We’ve been reaching out to our network of creative placemaking experts, deep thinkers, and professional creative people to contribute juicy reads on issues that rub up against our world of art and culture.
This week, Caroline Pembroke builds on the concept of the power of fostering a creative common with a call to action for all agents of the build environment: to safeguard space in our cities for artists and art.
Carolina Tötterman’s beautiful narrative around the history of the Chelsea Hotel in New York City in a recent Art Pharmacy journal post is a perfect example of how cultivating an urban communal space for creative practitioners has long-term positive impacts for communities. Places like this not only provide a space for creatives to network and thrive but boost the attraction, and the investment, in the areas in which the creative cluster sare situated.
As Carolina states, today, too many of these types of spaces such as the Chelsea Hotel at the heart of cities around the globe have been converted into high-end creative places; such as “high-tech start-ups, digital agencies and sleek architecture firms”, or blighted by residential development for that matter.
We are pricing out and displacing the artists who cultivated our inner-city neighbourhoods in the first place. The legacy that is left today is neighbourhoods and developments that lack a sense of place and community spirit. Why would a developer in Sydney’s Woolloomooloo lease his or her ground floor space to creative practitioners when he can get a far greater rental return, for say a bulky goods retail store?
All agents in urban development, architecture and city making must pay attention to the concept of ‘artist-led urban regeneration’. This means safeguarding space in our cities for artists and art. Richard Florida, well renowned urban practitioner, coined the theory in the early 2000s that proposed that creativity enables successful urban development. In fact, there is precedent for this: great cities have been created by artists throughout time, think post war New York, swinging London in the sixties or more recently bubbling Berlin. Florida, an advocate for the creative city, has also recently been more mindful around how we can sustain these equalities without succumbing to the process of gentrification. You can access a lot of Florida’s thought pieces online.
Sydney sees itself as an international city, but a devaluing of art and artists’ value is compromising its ability to keep up in terms of positive and sustainable place-making.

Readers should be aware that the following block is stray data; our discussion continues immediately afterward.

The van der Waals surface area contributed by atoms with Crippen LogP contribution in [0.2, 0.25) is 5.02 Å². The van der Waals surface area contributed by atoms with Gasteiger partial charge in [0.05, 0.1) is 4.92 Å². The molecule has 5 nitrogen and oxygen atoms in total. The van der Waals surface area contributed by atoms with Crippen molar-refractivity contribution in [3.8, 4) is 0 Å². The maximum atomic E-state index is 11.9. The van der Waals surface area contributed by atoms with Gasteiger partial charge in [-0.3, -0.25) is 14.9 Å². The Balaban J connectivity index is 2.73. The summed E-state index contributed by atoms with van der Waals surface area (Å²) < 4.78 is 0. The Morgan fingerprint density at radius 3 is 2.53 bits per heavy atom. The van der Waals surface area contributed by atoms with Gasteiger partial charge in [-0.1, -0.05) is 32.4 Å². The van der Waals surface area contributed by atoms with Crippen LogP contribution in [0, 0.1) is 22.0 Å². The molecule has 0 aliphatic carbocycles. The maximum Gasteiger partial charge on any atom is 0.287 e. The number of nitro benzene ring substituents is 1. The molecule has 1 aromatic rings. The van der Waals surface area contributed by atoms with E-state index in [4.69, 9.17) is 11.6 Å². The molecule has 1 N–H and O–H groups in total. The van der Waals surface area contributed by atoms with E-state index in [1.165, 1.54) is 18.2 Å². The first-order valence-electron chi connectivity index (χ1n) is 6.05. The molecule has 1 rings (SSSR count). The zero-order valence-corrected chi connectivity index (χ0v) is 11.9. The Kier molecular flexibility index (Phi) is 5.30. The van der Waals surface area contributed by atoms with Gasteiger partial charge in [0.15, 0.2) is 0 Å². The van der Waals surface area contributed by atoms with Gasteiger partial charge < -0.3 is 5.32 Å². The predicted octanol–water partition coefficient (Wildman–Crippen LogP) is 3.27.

If Sydney wants to be a leading global city, it needs to enhance and protect its creative scene. There needs to be a value placed on art. Firstly, there needs to be a mindset shift to drive change, and secondly, we need to consider how the transition to a more strategic planning response in NSW will nurture policies that safeguard space for artists.
In 2018, London Mayor Sadiq Khan initiated Creative Enterprise Zones, a bold initiative to secure a cultural future for London, one that ensures the provision of creative hubs and the retention of artists in the city.
From the bottom up, ‘innovative’ developers are curating art into their development proposals. In East London, an area which has historically hosted mostly industrial land uses, developments such as The Fish Island development collaboration with The Trampery, has nurtured a community with art at its core. Down the road there is the Poplar Fashioning project, a local initiative by a Housing Association (Poplar Harca) to revitalise underutilised car parking spaces into fashion studios and makerspace with some ancillary uses. With the relocation of the London College of Fashion in East London all these projects form part of a wider vision for a fashion hub and creative zone at this location. This is the vision London needs to deliver on in order to see it retain its prominence at the forefront of fashion design and making.
My work supports the concept of ‘artist led urban regeneration’ by aligning our core values to the fact that artists play a huge role in improving the urban condition, contributing to positive and sustainable place-making and evidently supporting the economy.
We are seeing so many City shifts as a result of the pandemic, in particular the need to foster local communities. Supporting a local art project is a great way to start.
Caroline Pembroke Consulting strives to create more liveable places and stronger communities by adding value to projects. She believes development must create mutual and sustained benefits for investors, the community and the environments in which they situate.
Caroline holds a Bachelor of Planning Hons (University of New South Wales), Master of Urban Design and Development (University of New South Wales) and MA Architecture (University of Westminster). Caroline has lived and worked (and drawn inspiration from) Sydney, London, Snowy Mountains Australia and the Hawaiian Islands.